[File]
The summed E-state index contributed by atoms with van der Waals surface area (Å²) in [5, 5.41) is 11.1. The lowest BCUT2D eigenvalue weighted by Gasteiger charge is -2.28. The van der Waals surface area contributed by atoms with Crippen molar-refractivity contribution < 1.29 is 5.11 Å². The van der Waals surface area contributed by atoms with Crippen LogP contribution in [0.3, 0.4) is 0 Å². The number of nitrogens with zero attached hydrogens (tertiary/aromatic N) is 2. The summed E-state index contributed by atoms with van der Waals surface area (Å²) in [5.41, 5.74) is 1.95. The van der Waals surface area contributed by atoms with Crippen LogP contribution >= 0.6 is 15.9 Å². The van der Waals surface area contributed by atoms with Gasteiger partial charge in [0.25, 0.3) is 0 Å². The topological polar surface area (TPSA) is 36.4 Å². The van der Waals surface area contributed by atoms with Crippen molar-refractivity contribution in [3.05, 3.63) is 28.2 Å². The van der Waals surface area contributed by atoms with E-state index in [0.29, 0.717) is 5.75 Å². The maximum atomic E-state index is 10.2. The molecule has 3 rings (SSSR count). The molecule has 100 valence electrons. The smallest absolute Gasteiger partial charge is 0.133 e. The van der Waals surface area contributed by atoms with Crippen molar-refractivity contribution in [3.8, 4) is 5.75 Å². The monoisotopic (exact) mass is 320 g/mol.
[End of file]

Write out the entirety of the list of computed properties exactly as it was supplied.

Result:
The summed E-state index contributed by atoms with van der Waals surface area (Å²) in [5, 5.41) is 11.1. The lowest BCUT2D eigenvalue weighted by Gasteiger charge is -2.28. The van der Waals surface area contributed by atoms with Crippen molar-refractivity contribution < 1.29 is 5.11 Å². The van der Waals surface area contributed by atoms with Crippen LogP contribution in [0.3, 0.4) is 0 Å². The number of nitrogens with zero attached hydrogens (tertiary/aromatic N) is 2. The summed E-state index contributed by atoms with van der Waals surface area (Å²) in [5.41, 5.74) is 1.95. The van der Waals surface area contributed by atoms with Crippen LogP contribution >= 0.6 is 15.9 Å². The van der Waals surface area contributed by atoms with Gasteiger partial charge in [0.25, 0.3) is 0 Å². The topological polar surface area (TPSA) is 36.4 Å². The van der Waals surface area contributed by atoms with Crippen molar-refractivity contribution in [3.05, 3.63) is 28.2 Å². The van der Waals surface area contributed by atoms with E-state index in [0.29, 0.717) is 5.75 Å². The maximum atomic E-state index is 10.2. The molecule has 3 rings (SSSR count). The molecule has 100 valence electrons. The smallest absolute Gasteiger partial charge is 0.133 e. The van der Waals surface area contributed by atoms with Crippen molar-refractivity contribution in [3.8, 4) is 5.75 Å². The monoisotopic (exact) mass is 320 g/mol.